More Special Protection For Ohio Physicians

Ohio law extends a number of legal protections to physicians which the rest of us do not get. Lower “caps” on financial responsibility to injured patients. A shorter statute of limitations and a statute of “repose” which combine to prevent many injured patients from having access to the court system. Enhanced and costly pleading requirements for patients who do file claims. And on September 12, 2017, the Ohio Supreme Court gave another special protection to doctors. In the case of Stewart v. Vivian, the Court held that a doctor’s admission that he made a medical error is inadmissible in a case about that very error.

Ohio has long had a so-called “apology statute” (O.R.C. 2317.43) which prevented patients from using their doctor’s apology or expression of sympathy against the physician. That law made some sense, and was mostly a non-issue. No reasonable lawyer would try to imply that an act of human kindness on the part of a doctor was somehow an admission of fault. But until September 12, 2017, lawyers believed that factual statements and admissions of substandard care would surely be admissible evidence in a case about that very medical care. In Stewart the Ohio Supreme Court said otherwise, ruling that a doctor can admit a mistake to his patient or her family, then later deny that mistake without fear that his prior admission will be considered by the jury. In fact, the Stewart case goes much farther. In Stewart the doctor neither apologized, nor did he admit fault. Rather, he told the grieving family that the patient (who had died and could no longer speak for herself) had reported key facts about her condition to him. The fact that the patient had made certain statements to the doctor was critical to her family’s case. Without evidence of those statements, the family’s case would lack necessary proof. The Court held that the physician’s admission as to what his now-dead patient had told him was inadmissible in court under Ohio’s “apology statute.” The family’s case was lost.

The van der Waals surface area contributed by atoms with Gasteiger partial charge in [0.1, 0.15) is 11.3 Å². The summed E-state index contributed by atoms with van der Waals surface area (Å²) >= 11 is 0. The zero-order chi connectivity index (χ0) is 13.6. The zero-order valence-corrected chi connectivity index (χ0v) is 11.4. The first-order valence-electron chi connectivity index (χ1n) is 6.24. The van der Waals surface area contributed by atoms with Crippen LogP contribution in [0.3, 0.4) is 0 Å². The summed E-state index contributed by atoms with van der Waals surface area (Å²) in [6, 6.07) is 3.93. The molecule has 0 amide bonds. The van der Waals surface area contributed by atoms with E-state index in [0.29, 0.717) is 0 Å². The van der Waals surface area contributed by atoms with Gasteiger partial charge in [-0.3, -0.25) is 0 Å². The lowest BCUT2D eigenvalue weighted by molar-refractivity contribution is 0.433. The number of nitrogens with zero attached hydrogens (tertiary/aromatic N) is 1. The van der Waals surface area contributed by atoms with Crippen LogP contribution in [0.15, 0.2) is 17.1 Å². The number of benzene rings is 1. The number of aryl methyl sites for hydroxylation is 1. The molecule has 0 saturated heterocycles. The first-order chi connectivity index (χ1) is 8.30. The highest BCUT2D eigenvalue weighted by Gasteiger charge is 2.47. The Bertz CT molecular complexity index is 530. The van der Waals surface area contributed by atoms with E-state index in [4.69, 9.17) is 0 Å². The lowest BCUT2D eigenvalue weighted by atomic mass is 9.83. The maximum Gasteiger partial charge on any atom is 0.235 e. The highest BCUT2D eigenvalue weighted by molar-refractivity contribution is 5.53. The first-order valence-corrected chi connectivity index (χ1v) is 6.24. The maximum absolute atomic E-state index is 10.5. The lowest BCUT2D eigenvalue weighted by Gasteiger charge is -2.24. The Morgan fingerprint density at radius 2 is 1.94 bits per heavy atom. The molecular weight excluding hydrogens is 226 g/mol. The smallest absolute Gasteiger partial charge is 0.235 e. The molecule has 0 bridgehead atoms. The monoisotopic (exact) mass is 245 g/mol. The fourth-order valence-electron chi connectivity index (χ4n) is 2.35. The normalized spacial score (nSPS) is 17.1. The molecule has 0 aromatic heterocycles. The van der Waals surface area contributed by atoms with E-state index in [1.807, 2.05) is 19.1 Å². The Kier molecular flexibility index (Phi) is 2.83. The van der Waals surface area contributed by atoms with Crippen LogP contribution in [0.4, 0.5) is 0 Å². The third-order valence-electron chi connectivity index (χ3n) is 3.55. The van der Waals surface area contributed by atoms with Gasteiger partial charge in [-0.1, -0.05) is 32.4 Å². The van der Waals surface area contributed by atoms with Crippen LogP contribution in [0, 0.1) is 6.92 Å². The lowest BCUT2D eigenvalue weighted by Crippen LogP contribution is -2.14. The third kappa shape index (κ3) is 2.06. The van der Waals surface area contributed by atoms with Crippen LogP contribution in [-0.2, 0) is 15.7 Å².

Prior statements made by parties to a lawsuit are routinely used in the litigation. What you or your family say to your doctors and nurses will almost always be admissible in court, even if those statements hurt your case. But what the doctor said to you may now be totally off-limits.